Excitement surrounds project to fix dangerous Jackson Co. intersection

Excitement surrounds project to fix dangerous Jackson Co. intersection

JACKSON COUNTY, MS (WLOX) - Jackson County is finally on the road to getting rid of a dangerous intersection. It took years of dealing with delays and fighting for funding, but many people are feeling the excitement knowing the safety improvements are about to start.

"It's one of the most important probably projects on the Coast, county wise for sure. So safety's what it's all about," said Southern District Transportation Commissioner Tom King.

A safety makeover that's long overdue seemed to be the sentiment among the state and county leaders who gathered Thursday to celebrate the start of a $2.4 million project to improve the intersection at Old Fort Bayou and Yellow Jacket Road.

"Fifteen years ago, I was a student actually at St. Martin High School, and one of my first accidents was right here in front of this intersection," said T.J. Moran, Congressman Steven Palazzo's Field Director.

In hopes of reducing crashes and traffic jams, construction crews will remove a sharp, blind curve by shifting a section of Old Fort Bayou about 300-feet north, so it directly connects to Yellow Jacket Road. They will also install a traffic light.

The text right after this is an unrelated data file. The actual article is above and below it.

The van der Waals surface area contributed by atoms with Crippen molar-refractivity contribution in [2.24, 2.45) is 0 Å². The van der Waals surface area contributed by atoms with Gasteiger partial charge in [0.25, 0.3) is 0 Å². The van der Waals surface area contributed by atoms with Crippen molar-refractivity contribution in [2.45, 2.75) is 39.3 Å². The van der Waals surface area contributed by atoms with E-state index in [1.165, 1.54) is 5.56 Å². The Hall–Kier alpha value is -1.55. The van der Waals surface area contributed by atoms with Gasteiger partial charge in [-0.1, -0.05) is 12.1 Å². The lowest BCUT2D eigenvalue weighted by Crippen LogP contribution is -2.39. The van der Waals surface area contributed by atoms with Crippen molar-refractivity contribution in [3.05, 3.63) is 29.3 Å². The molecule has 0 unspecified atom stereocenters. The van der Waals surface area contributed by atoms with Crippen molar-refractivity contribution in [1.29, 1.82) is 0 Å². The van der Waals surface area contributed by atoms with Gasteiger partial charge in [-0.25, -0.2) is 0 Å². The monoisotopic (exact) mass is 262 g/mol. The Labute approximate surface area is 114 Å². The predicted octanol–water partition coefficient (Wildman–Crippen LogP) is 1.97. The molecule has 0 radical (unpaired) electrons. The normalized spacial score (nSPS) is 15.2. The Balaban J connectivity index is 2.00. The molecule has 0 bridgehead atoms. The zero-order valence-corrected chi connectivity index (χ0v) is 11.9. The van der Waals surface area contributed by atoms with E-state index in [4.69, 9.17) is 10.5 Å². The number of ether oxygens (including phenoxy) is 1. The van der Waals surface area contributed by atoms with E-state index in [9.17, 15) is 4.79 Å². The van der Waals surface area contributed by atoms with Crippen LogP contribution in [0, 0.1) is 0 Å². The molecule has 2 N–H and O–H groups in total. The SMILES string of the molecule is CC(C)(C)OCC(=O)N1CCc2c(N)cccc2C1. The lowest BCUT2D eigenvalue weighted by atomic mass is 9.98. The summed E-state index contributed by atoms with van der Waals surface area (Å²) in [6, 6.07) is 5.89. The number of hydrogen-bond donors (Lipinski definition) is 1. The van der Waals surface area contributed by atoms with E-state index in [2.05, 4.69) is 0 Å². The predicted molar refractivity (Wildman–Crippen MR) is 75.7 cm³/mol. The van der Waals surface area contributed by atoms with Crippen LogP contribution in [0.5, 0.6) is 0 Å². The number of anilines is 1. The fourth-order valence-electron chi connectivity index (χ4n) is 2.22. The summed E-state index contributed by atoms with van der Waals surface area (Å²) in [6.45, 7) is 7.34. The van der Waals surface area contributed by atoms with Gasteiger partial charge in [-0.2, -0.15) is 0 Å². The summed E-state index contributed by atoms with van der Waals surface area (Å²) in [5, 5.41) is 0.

The changes mean a straighter drive to St. Martin High, the middle school and upper elementary.

"As a life long resident of St. Martin I've watched this project just sit here on the table and it's been a passion of mine. From the St. Martin community, St. Martin students, I want to thank you," said St. Martin High Principal Dina Holland.

The construction is getting underway at a time when more than 3,000 students and hundreds of employees are heading back to school. District leaders and the county are working together to try to minimize any traffic headaches.

"We'll be able to build the rest of the road out after school starts. But prior to that, we'll do all the work on Old Fort Bayou Road so we can make that go a lot smoother," said Jackson County Supervisor Troy Ross.

The project is funded by the Federal Highway Administration and administered by MDOT, with a 20 percent match from Jackson County. The road construction will start in September and the work should take about seven months.

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